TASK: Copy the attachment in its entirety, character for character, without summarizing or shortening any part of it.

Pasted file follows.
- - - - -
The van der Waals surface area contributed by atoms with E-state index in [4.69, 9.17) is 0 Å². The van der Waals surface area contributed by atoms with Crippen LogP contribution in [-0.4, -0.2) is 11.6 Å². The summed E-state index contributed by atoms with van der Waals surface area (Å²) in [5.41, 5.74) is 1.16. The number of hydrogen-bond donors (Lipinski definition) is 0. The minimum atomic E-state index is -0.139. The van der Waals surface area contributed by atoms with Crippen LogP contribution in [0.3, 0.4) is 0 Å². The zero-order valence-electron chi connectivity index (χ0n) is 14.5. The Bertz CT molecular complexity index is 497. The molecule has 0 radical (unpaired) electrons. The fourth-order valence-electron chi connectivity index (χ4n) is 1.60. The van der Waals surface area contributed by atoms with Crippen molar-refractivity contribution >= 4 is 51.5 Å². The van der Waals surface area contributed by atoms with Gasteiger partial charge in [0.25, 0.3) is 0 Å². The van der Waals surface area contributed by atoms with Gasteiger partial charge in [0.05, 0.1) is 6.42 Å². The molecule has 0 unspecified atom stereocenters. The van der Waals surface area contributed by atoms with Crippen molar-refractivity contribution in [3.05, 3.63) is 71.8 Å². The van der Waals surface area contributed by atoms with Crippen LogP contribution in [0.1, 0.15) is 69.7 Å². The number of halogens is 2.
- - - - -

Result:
The van der Waals surface area contributed by atoms with E-state index in [4.69, 9.17) is 0 Å². The van der Waals surface area contributed by atoms with Crippen LogP contribution in [-0.4, -0.2) is 11.6 Å². The summed E-state index contributed by atoms with van der Waals surface area (Å²) in [5.41, 5.74) is 1.16. The number of hydrogen-bond donors (Lipinski definition) is 0. The minimum atomic E-state index is -0.139. The van der Waals surface area contributed by atoms with Crippen LogP contribution in [0.3, 0.4) is 0 Å². The zero-order valence-electron chi connectivity index (χ0n) is 14.5. The Bertz CT molecular complexity index is 497. The molecule has 0 radical (unpaired) electrons. The fourth-order valence-electron chi connectivity index (χ4n) is 1.60. The van der Waals surface area contributed by atoms with Crippen molar-refractivity contribution >= 4 is 51.5 Å². The van der Waals surface area contributed by atoms with Gasteiger partial charge in [0.25, 0.3) is 0 Å². The van der Waals surface area contributed by atoms with Gasteiger partial charge in [0.05, 0.1) is 6.42 Å². The molecule has 0 unspecified atom stereocenters. The van der Waals surface area contributed by atoms with Crippen molar-refractivity contribution in [3.05, 3.63) is 71.8 Å². The van der Waals surface area contributed by atoms with Crippen LogP contribution in [0.1, 0.15) is 69.7 Å². The number of halogens is 2.